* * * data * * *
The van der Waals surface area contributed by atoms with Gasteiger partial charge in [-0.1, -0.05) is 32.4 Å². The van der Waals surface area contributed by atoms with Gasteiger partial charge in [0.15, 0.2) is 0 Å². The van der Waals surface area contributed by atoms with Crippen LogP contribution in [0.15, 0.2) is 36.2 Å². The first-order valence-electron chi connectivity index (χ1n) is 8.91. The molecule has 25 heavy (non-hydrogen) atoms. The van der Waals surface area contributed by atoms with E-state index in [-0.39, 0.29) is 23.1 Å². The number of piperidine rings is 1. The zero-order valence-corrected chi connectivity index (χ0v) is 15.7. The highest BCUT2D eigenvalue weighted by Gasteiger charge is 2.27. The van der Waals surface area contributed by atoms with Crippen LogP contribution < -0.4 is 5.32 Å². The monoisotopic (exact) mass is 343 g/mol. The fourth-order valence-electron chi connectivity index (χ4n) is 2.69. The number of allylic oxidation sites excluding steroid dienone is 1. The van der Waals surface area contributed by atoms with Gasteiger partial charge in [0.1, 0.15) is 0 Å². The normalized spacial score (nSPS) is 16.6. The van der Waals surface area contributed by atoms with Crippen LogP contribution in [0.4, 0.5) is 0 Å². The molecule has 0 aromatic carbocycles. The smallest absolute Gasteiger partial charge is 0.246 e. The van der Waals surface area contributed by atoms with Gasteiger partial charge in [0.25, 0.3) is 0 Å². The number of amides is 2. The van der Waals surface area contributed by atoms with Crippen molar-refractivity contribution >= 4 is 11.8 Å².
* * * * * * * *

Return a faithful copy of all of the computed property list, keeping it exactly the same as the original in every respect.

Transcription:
The van der Waals surface area contributed by atoms with Gasteiger partial charge in [-0.1, -0.05) is 32.4 Å². The van der Waals surface area contributed by atoms with Gasteiger partial charge in [0.15, 0.2) is 0 Å². The van der Waals surface area contributed by atoms with Crippen LogP contribution in [0.15, 0.2) is 36.2 Å². The first-order valence-electron chi connectivity index (χ1n) is 8.91. The molecule has 25 heavy (non-hydrogen) atoms. The van der Waals surface area contributed by atoms with E-state index in [-0.39, 0.29) is 23.1 Å². The number of piperidine rings is 1. The zero-order valence-corrected chi connectivity index (χ0v) is 15.7. The highest BCUT2D eigenvalue weighted by Gasteiger charge is 2.27. The van der Waals surface area contributed by atoms with Crippen LogP contribution < -0.4 is 5.32 Å². The monoisotopic (exact) mass is 343 g/mol. The fourth-order valence-electron chi connectivity index (χ4n) is 2.69. The number of allylic oxidation sites excluding steroid dienone is 1. The van der Waals surface area contributed by atoms with Gasteiger partial charge in [0.1, 0.15) is 0 Å². The normalized spacial score (nSPS) is 16.6. The van der Waals surface area contributed by atoms with Crippen LogP contribution in [0.4, 0.5) is 0 Å². The molecule has 0 aromatic carbocycles. The smallest absolute Gasteiger partial charge is 0.246 e. The van der Waals surface area contributed by atoms with Gasteiger partial charge in [0.25, 0.3) is 0 Å². The number of amides is 2. The van der Waals surface area contributed by atoms with Crippen molar-refractivity contribution >= 4 is 11.8 Å².